While each case is unique, there are some common themes in the types of actions or omissions that give rise to investigations and Administrative Complaints in the healthcare field. Being aware of these can help health professionals take steps to prevent potential issues that can lead to investigations and Administrative Complaints. Some of the most common involve allegations related to negligence, incompetence, professional misconduct, professional boundaries, lack of good moral character, controlled substances, substance use disorder, impairment, misdemeanor and/or felony criminal convictions, advertising, practice outside the scope of a license, documentation and recordkeeping, and Michigan Automated Prescription System (MAPS) reports.

The Initial Filing of a Complaint

Complaints can be filed by just about anyone: current or former patients, supervisors, subordinates, professional colleagues, and even the licensees themselves. These complaints are taken very seriously by the BPL and will be investigated. You may not even know that you are the subject of a complaint until you have been contacted by the BPL as part of its investigation.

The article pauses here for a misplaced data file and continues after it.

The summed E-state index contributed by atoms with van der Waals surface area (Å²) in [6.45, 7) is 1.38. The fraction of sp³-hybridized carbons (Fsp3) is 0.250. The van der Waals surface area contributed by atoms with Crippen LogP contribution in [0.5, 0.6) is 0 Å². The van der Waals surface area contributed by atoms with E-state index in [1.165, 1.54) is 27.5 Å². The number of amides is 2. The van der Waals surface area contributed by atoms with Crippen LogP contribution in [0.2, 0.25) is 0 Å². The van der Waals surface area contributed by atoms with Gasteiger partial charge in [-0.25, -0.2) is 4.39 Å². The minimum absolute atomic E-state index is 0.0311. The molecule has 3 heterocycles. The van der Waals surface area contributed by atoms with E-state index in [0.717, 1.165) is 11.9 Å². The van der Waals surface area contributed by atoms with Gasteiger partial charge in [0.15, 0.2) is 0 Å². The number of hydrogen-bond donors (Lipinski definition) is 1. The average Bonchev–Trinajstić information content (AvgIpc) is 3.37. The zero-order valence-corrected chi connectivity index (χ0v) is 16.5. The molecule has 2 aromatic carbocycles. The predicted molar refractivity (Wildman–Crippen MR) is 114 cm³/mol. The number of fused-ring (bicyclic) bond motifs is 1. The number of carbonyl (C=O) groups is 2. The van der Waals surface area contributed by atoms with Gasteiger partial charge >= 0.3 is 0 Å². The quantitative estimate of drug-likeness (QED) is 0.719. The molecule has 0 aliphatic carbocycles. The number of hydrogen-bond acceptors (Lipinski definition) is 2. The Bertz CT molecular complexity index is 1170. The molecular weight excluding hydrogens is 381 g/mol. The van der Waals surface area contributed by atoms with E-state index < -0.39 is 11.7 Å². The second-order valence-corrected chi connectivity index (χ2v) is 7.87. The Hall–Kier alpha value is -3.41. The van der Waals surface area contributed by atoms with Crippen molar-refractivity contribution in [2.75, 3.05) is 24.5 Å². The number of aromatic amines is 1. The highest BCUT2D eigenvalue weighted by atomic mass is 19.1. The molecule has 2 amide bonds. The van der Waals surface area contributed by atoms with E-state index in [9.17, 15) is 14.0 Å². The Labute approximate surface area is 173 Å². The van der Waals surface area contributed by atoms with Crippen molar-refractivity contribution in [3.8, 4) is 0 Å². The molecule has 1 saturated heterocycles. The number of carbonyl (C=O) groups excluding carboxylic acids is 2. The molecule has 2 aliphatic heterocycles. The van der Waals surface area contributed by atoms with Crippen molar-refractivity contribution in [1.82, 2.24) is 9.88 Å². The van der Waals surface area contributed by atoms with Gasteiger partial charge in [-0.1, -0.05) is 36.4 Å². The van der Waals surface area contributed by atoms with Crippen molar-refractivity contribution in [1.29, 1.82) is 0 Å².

The Investigation Phase

The BPL will conduct a thorough investigation once it has received a complaint and will assign one or more investigators (known as “Regulation Agents”) to the professional licensing investigation matter. It is frequently during the investigation phase that licensees first become aware that one or more allegations have been made against them. Unfortunately, many health professionals are unaware that they have the right to have the assistance of an attorney during the investigation phase. These unrepresented health professionals frequently make statements to the investigators without the guidance of an attorney, and I have seen instances where those statements have ultimately been used to provide the foundation for an Administrative Complaint to be filed against them.

At the conclusion of the investigation, an Investigation Report will be forwarded to the Disciplinary Subcommittee (DSC) of the board that governs that particular profession. If one or more violations of Michigan’s Public Health Code have been substantiated, an Administrative Complaint may be authorized. Thankfully, not all professional licensing investigations result in the filing of an Administrative Complaint, which is why having experienced legal representation behind you is so important during the investigation phase.